I opened my email and waiting for me was correspondence entitled “Artist Request”. It was from a dear friend I’ve known for years, Barbara Billey.
“I would like to commission you to use your sacred artist gifts to create a faux Book of Gospels for my ordination. The Book of Gospels contains the four gospels, will be carried high in the processional to the table of worship and then someone will dance with it to the lecturn, where the gospel will be read. The theme of my ordination is “be fire and light our world with justice and peace.”
My jaw dropped.
My first reaction was, ‘no way, too much pressure’. The weight of the request gave me pause.
Who am I that I should attempt something like this? The words “carried high, processed, danced” all cried out in bold and I pondered whether I was worthy to say ‘yes’ to this request. After a few days of thinking about it I came to the conclusion that if I didn’t accept I would be missing a tremendous artistic opportunity and challenge.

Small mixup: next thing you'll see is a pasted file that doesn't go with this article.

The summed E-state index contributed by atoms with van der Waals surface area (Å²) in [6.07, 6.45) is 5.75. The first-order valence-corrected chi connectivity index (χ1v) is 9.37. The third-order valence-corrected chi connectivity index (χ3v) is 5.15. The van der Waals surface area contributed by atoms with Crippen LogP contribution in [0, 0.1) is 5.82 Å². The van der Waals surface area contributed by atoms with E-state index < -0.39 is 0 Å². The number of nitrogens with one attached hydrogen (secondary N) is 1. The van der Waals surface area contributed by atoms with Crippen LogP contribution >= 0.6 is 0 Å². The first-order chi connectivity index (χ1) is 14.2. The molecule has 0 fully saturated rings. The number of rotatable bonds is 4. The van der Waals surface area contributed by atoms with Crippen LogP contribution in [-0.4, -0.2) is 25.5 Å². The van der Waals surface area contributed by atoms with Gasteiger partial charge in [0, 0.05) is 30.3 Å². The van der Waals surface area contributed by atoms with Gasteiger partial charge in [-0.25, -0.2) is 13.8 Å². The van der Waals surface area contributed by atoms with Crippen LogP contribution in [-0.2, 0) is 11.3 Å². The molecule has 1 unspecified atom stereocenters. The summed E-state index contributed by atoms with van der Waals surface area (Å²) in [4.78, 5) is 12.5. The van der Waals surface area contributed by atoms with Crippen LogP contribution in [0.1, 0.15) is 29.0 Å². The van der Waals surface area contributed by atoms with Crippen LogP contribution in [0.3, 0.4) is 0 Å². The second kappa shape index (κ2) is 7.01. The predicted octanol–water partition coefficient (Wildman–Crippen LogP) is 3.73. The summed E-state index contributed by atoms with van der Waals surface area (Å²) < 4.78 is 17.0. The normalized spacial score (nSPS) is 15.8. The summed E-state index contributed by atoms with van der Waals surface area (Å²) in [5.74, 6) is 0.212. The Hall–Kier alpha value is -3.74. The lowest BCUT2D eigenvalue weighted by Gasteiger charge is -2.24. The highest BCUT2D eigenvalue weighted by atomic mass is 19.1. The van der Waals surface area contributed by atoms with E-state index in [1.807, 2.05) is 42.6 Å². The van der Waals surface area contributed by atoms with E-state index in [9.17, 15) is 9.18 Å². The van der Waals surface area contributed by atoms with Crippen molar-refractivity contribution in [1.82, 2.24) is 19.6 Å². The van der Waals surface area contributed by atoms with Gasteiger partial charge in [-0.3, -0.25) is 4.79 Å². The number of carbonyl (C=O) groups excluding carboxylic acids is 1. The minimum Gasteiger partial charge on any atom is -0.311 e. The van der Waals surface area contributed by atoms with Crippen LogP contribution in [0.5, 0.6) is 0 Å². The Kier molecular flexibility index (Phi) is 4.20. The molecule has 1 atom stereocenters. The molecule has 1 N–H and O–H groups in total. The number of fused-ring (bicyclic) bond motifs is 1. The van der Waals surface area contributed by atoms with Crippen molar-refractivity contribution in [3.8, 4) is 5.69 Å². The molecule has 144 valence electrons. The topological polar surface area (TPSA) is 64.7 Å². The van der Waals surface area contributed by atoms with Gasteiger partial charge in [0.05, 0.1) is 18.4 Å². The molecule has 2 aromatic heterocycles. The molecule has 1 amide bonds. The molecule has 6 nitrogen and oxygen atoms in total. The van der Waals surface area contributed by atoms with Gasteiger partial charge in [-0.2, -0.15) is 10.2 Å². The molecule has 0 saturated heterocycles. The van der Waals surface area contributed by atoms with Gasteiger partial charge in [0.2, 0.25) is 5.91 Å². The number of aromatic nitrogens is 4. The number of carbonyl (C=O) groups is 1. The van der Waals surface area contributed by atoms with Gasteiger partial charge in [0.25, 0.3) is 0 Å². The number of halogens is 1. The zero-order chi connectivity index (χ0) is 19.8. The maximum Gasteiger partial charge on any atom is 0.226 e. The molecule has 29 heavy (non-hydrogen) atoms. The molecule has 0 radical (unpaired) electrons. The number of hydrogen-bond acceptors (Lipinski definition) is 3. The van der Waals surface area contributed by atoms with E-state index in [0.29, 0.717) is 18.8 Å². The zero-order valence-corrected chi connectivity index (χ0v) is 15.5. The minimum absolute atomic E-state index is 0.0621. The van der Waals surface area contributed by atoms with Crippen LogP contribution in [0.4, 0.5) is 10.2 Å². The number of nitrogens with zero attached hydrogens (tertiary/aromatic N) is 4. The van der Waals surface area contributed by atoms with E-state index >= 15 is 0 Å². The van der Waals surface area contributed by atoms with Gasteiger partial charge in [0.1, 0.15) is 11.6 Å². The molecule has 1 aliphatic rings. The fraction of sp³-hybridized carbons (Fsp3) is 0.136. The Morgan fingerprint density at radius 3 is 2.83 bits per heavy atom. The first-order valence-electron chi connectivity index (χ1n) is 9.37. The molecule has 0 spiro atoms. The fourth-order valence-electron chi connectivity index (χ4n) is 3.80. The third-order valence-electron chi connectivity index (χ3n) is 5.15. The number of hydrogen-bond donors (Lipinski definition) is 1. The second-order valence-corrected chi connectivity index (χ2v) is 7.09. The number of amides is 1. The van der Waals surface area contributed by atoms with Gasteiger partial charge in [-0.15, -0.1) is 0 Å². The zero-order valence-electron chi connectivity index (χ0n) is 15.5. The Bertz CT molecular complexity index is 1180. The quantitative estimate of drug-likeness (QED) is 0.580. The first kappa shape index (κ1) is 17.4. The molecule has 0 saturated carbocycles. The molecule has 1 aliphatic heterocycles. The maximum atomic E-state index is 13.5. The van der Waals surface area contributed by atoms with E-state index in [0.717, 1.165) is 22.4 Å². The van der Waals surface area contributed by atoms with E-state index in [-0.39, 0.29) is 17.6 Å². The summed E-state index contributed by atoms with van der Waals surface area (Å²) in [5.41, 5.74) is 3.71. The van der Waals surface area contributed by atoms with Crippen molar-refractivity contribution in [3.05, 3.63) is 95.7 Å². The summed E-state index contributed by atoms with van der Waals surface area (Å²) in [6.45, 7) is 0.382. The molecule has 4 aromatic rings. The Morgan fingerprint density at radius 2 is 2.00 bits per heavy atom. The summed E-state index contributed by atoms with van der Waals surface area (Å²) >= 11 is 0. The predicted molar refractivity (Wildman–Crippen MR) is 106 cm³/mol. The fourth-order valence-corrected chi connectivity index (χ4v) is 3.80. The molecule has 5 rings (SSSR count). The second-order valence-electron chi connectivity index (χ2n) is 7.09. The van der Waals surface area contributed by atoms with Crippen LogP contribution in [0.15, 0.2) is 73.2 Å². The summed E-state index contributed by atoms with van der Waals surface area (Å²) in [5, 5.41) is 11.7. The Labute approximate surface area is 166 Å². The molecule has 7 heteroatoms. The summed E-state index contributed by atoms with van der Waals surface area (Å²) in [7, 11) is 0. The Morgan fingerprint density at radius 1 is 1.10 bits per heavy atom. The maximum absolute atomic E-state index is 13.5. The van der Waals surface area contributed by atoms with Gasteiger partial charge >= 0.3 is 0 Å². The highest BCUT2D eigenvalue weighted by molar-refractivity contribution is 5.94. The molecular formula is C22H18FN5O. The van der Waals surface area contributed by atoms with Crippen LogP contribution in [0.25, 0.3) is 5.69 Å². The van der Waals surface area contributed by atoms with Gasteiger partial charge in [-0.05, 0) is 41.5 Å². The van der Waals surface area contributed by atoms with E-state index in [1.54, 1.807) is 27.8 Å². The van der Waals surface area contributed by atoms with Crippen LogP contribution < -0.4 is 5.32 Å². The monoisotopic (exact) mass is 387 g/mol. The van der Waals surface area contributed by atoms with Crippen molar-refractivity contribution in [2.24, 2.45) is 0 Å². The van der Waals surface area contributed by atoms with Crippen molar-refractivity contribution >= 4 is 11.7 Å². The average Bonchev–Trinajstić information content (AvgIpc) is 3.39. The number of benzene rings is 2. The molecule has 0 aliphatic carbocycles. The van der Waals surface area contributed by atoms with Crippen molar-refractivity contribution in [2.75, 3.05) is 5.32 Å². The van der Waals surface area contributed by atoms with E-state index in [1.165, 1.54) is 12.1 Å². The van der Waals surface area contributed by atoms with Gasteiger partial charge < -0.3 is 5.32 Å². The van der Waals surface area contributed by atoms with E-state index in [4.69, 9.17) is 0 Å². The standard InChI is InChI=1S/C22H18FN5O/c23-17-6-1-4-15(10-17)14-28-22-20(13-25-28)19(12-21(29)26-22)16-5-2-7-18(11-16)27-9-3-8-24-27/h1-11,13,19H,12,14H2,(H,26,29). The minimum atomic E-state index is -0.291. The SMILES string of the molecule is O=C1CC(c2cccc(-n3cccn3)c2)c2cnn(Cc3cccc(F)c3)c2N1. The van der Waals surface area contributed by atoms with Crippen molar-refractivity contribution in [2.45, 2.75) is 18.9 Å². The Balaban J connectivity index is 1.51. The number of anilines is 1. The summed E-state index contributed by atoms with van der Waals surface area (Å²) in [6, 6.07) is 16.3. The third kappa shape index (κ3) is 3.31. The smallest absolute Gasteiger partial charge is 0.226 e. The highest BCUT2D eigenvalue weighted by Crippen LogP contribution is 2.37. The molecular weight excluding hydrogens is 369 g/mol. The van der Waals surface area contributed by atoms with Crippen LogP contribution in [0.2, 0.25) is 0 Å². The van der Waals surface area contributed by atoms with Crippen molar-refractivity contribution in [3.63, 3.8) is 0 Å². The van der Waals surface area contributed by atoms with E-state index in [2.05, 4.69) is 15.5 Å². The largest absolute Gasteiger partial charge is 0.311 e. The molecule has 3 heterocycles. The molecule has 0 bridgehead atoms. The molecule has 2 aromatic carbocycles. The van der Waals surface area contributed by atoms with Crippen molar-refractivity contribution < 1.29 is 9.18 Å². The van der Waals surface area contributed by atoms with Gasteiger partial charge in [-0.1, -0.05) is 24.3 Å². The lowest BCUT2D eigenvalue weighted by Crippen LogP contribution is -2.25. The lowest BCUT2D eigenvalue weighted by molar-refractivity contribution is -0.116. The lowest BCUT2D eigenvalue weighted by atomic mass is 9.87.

It had to be faux book, more like a theatre prop; large enough to be seen in a large public gathering, yet small enough to be carried. And it needed to open like a book and hold papers. I formally worked professionally in props for Victoria Playhouse Petrolia, so I knew I could pull it off. I wanted it to look like an old-fashioned leather bound book.
I’m not one to make drawings of my designs. I usually work more organically, just laying out fabrics. But I did do an initial sketch.
I used a fine netting fabric trapping method taught by the wonderful Canadian fibre artist, Lorraine Roy.
I trapped actual pieces of real gold leaf into the cover.
I applied some random vermicelli stitching, including a tree and a hidden message for the recipient to the back of the book.
For the construction of the actual book I used acid-free foamcore board inside as the guts to build the front, back, sides and spine. Most of this had to be stitched by hand.
Gold lame replicated the idea of gold leaf page edges.
She cried with delight.
Oh, did I mention that she is a Roman Catholic Priest? Women can’t be priests, you say. WRONG. Just check out this group of empowered women. http://arcwp.org
Association of Roman Catholic Women Priests